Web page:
But the diverse sounds of the tongue nature constrained men to utter, and use shaped the names of things, in a manner not far other than the very speechlessness of their tongue is seen to lead children on to gesture, when it makes them point out with the finger the things that are before their eyes. For every one feels to what purpose he can use his own powers. Before the horns of a calf appear and sprout from his forehead, he butts with them when angry, and pushes passionately. But the whelps of panthers and lion-cubs already fight with claws and feet and biting, when their teeth and claws are scarce yet formed. Further, we see all the tribe of winged fowls trusting to their wings, and seeking an unsteady aid from their pinions. Again, to think that any one then parcelled out names to things, and that from him men learnt their first words, is mere folly. For why should he be able to mark off all things by words, and to utter the diverse sounds of the tongue, and at the same time others be thought unable to do this? Moreover, if others too had not used words to one another, whence was implanted in him the concept of their use; whence was he given the first power to know and see in his mind what he wanted to do? Likewise one man could not avail to constrain many, and vanquish them to his will, that they should be willing to learn all his names for things; nor indeed is it easy in any way to teach and persuade the deaf what it is needful to do; for they would not endure it, nor in any way suffer the sounds of words unheard before to batter on their ears any more to no purpose.

    Lastly, what is there so marvellous in this, if the human race, with strong voice and tongue, should mark off things with diverse sounds for diverse feelings? When the dumb cattle, yea and the races of wild beasts are wont to give forth diverse unlike sounds, when they are in fear or pain, or again when their joys grow strong. Yea verily, this we may learn from things clear to see. When the large loose lips of Molossian dogs start to snarl in anger, baring their hard teeth, thus drawn back in rage, they threaten with a noise far other than when they bark and fill all around with their clamour. Yet when they essay fondly to lick their cubs with their tongue, or when they toss them with their feet, and making for them with open mouth, feign gently to swallow them, checking their closing teeth, they fondle them with growling voice in a way far other than when left alone in the house they bay, or when whining they shrink from a beating with cringing body. Again, is not neighing seen to differ likewise, when a young stallion in the flower of his years rages among the mares, pricked by the spur of winged love, and from spreading nostrils snorts for the fray, and when, it may be, at other times he whinnies with trembling limbs? Lastly, the tribe of winged fowls and the diverse birds, hawks and ospreys and gulls amid the sea-waves, seeking in the salt waters for life and livelihood, utter at other times cries far other than when they are struggling for their food and fighting for their prey. And some of them change their harsh notes with the weather, as the long-lived tribes of crows and flocks of rooks, when they are said to cry for water and rains, and anon to summon the winds and breezes. And so, if diverse feelings constrain animals, though they are dumb, to utter diverse sounds, how much more likely is it that mortals should then have been able to mark off things unlike with one sound and another.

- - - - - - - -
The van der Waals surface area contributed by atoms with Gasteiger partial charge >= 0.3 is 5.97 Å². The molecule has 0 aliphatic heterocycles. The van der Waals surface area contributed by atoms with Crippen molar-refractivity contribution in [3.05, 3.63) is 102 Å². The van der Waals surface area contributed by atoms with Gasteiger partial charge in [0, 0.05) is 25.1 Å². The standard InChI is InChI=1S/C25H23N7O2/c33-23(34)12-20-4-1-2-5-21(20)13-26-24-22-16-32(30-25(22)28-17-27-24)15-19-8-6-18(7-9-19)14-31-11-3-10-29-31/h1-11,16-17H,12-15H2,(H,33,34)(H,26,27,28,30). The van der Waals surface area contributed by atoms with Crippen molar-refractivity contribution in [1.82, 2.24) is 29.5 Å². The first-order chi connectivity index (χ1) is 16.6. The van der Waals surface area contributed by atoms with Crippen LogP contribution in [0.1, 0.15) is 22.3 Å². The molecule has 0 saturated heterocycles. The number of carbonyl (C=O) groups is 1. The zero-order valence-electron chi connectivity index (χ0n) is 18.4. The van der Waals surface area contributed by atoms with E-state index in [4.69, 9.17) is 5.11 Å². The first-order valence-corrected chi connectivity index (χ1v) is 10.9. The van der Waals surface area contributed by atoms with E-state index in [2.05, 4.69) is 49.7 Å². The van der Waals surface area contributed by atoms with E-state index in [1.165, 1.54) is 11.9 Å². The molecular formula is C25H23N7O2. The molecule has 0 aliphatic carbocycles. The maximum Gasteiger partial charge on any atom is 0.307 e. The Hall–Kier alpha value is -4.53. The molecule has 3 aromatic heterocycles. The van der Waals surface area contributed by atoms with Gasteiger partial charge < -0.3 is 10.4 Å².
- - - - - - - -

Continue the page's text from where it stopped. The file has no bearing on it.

Epicurus from the Letter to Herodotus:

    First of all, Herodotus, we must grasp the ideas attached to words, in order that we may be able to refer to them and so to judge the inferences of opinion or problems of investigation or reflection, so that we may not either leave everything uncertain and go on explaining to infinity or use words devoid of meaning.

    For this purpose it is essential that the first mental image associated with each word should be regarded, and that there should be no need of explanation, if we are really to have a standard to which to refer a problem of investigation or reflection or a mental inference.

    And besides we must keep all our investigations in accord with our sensations, and in particular with the immediate apprehensions whether of the mind or of any one of the instruments of judgment, and likewise in accord with the feelings existing in us, in order that we may have indications whereby we may judge both the problem of sense perception and the unseen.

    Having made these points clear, we must now consider things imperceptible to the senses.

    Epicurus Principal Doctrines

    22. We must consider both the real purpose, and all the evidence of direct perception, to which we always refer the conclusions of opinion; otherwise, all will be full of doubt and confusion.

    23. If you fight against all sensations, you will have no standard by which to judge even those of them which you say are false.

    24. If you reject any single sensation, and fail to distinguish between the conclusion of opinion, as to the appearance awaiting confirmation, and that which is actually given by the sensation or feeling, or each intuitive apprehension of the mind, you will confound all other sensations, as well, with the same groundless opinion, so that you will reject every standard of judgment. And if among the mental images created by your opinion you affirm both that which awaits confirmation, and that which does not, you will not escape error, since you will have preserved the whole cause of doubt in every judgment between what is right and what is wrong.